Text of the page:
“The shared bond of motherhood - it’s the reason I started MiaDonna
15 years ago.”
How would you feel if every morning you woke up not knowing if your child would survive the day? That your child could very likely be stolen, enslaved, raped or murdered. That is a question most of us have the luxury of never thinking about but for families living in diamond mining communities, still in 2020, this is their everyday reality.
When I found out I had most likely purchased a conflict diamond I wanted to make things “right” in my mind so I started sponsoring Ponpon, a 7-year-old boy living in Liberia, Africa. We exchanged letters and he gave me a first-hand look at what it was like to live in a diamond mining community rampant with constant violence and conflict. Over the years, my children and I have become close to Ponpon, and his mother, Maria. They’ve become family.
I think we can all agree, that regardless of where we live, motherhood, is often overwhelming, disorganized, and flawed. It’s a journey and never a destination. The days are long and we wear a brave mask to smile through the tears and hide our worry. We get up every day, pull ourselves together, and do what needs to be done because our kids are the reason we lose our minds, but also the reason why we hold it all together.
When I think about Maria, my heart aches to know there are mothers raising children in the middle of a civil war. I can’t imagine how much strength it takes, but I also can't imagine the amount of suffering. This is a war funded by the sale of conflict diamonds and gold, that women like me, wives, mothers, and daughters purchase and wear proudly. How did we let this happen?!
Women are generally compassionate and nurturing by nature, but by buying earth-mined diamonds and gold we are unintentionally hurting a whole generation of children; children with mothers desperately trying to keep them alive and safe.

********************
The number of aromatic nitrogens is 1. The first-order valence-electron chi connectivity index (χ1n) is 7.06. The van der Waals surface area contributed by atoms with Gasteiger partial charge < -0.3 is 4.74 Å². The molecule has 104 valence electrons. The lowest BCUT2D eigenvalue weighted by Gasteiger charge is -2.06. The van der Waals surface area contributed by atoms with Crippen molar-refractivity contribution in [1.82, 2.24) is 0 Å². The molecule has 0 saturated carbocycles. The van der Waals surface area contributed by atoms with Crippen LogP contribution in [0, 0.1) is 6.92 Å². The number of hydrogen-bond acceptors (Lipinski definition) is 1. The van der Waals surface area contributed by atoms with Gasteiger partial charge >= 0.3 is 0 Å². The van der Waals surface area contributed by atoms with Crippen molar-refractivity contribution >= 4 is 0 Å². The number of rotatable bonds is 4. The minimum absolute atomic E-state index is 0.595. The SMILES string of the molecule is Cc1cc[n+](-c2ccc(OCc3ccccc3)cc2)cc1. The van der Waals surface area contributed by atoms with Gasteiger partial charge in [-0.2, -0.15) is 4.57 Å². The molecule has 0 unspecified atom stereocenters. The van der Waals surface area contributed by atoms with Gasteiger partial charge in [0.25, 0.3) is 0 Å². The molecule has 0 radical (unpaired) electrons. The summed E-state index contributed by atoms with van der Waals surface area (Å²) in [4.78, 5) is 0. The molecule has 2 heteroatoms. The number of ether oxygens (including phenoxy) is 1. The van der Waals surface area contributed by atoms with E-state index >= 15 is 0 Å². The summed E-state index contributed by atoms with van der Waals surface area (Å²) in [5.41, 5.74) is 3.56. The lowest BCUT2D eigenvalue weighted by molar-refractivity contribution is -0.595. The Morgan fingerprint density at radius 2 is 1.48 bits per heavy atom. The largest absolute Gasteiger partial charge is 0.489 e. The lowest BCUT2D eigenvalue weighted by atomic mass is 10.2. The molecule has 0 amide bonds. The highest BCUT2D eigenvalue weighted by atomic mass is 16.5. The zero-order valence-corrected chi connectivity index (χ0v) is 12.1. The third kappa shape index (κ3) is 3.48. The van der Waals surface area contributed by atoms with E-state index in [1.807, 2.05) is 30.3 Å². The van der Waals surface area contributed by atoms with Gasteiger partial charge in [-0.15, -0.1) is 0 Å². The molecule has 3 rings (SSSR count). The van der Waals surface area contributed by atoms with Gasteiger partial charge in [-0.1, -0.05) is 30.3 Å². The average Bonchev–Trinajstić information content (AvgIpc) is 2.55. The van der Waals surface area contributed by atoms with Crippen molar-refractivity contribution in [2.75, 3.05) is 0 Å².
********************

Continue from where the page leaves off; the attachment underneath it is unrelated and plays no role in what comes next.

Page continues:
That is when I started MiaDonna, when the sobering hard reality hit, “I funded the war.”
An Unimaginable Bond
Ponpon’s mother had her first child, in 1983 when she was just 19 years old. This was the year Liberia had become completely cut off from foreign aid and the streets of Monrovia became a scene of vicious street fighting. By 1985, it was a full-blown civil war.
In 1990, Maria gave birth to twin boys, when she was 26 years old. A few months later, her little boys died in her arms from starvation -- the senseless and preventable act of starvation.
I was the same age as Maria, 26 years old when I had my first child, Mia-Donna and we nearly didn’t survive the birth. After 32 hours of labor, poor Mia suffered major trauma. I was going in and out of consciousness but I remember getting a quick glimpse of her as they were rushing her off. She was gray and not making a sound.
I was told that Mia and I would have died that day if we had not been in a state of the art medical facility. Of course, I was eternally grateful for the doctors and community that saved my daughter and myself that day, but I am also grateful for the experience for it made me brutally aware of what needed to be done. It’s not right that my baby got to survive and Maria’s did not.
Too many women and children in under-developed countries are not as fortunate as Mia and I. This awareness fueled my drive and responsibility to Maria and all the other mothers of the world. I knew I had to work to improve the conditions in which she and her children live. Motherhood is a shared bond.
I’m thankful to have Ponpon and his mother as part of my family. My children call him their “brother”. I’m happy to report that Ponpon is doing well. He recently graduated from University and oversees our Foundation’s projects in Liberia. Maria now has her own business selling corn in the local market. They say I have changed their lives, but truly it is my life that has been forever impacted by this incredible mother and son and I am forever grateful for our shared bond.